Norwegian Veterinary Institute, Norway
Silvio Uhlig has studied chemistry in Germany, the UK and Norway where he graduated from the University of Oslo. He has completed his Ph.D. in Mycotoxin Chemistry from the Norwegian School of Veterinary Science in 2005 and has since been working as a scientist at the Norwegian Veterinary Institute. He is primarily working with organic and analytical chemistry of fungi and plants and has published more than 30 papers on identification, occurrence, biological effects and biotransformation of natural toxins.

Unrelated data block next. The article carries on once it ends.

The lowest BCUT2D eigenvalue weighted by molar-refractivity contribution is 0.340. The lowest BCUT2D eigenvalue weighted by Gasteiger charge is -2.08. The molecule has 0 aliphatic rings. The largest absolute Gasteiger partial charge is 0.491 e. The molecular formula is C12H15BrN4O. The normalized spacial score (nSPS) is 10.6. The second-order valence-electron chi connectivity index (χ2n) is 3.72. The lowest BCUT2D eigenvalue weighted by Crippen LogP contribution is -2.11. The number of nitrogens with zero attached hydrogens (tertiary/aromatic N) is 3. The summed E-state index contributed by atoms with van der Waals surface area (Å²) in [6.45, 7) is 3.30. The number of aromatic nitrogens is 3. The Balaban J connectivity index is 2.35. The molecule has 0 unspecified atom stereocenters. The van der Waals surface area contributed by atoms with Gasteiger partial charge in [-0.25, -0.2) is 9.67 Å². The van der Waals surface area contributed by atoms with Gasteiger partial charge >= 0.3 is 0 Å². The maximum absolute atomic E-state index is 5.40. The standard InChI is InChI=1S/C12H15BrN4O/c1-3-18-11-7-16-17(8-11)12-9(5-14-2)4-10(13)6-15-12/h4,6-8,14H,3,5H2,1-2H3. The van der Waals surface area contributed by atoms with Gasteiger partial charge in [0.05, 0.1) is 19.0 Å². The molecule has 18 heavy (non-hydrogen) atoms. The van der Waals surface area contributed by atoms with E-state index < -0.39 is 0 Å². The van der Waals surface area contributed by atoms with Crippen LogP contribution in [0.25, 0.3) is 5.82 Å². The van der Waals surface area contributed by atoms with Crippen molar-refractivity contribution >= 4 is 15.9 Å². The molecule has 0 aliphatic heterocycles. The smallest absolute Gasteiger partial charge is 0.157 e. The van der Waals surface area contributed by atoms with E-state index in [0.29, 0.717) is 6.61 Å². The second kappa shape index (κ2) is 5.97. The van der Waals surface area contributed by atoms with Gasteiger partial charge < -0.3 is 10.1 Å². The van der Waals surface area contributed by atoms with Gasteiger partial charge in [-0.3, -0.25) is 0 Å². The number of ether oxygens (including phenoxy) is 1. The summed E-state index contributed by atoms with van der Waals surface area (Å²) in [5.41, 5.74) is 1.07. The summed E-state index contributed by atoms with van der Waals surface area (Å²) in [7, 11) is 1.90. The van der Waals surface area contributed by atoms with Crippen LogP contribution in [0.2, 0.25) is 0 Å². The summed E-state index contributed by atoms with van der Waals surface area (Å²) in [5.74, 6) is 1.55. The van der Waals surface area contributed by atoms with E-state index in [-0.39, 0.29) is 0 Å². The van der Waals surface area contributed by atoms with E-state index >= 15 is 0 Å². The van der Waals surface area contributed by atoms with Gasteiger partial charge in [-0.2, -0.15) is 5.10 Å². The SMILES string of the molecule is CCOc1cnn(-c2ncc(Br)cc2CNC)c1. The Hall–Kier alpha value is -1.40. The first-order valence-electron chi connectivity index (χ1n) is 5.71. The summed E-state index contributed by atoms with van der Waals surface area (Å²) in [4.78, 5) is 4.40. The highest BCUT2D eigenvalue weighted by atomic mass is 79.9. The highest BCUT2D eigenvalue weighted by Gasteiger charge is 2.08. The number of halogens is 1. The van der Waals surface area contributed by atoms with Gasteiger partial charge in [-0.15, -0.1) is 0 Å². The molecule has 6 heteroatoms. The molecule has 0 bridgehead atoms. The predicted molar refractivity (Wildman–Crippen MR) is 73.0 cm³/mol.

At least three different plant sources regularly result in poisoning of free-ranging moose in Norway. These are the bog asphodel (Narthecium ossifragum) resulting in kidney damage (nephrotoxicity), ergots of the fungus Claviceps purpurea causing peripheral gangrene, and yew (Taxus spp.) inducing acute circulatory collapse. Cases of lethal toxic nephrosis have been diagnosed in free-ranging moose in Norway since the 1990's. The lesions were reproduced experimentally following intraruminal dosing with an aqueous extract from bog asphodel. Radiotelemetric studies of moose have revealed that individual animals may eat large amounts of bog asphodel. These data strongly indicate that the moose may be poisoned by water-soluble furanones from bog asphodel. Presumptive gangrenous ergotism has been observed in Norwegian moose for at least 15 years. The ergots are commonly seen in the seed heads of large-grown grasses eaten by the moose during early autumn, constituting the likely source of intoxication. While affected moose found during October and November showed distal limb gangrene, animals found in December or later presented more advanced lesions with loss of the distal part of the limbs or open lesions close to sloughing. Dead moose have occasionally been found in the vicinity of housing estates with gardens containing different yew hybrids. Post mortem examination typically revealed general congestion and bilateral heart dilation pointing to acute heart failure, as well as the presence of yew in the rumen. Chemical analyses of heart and liver samples revealed the presence of taxine alkaloids and support that these animals died of acute yew poisoning.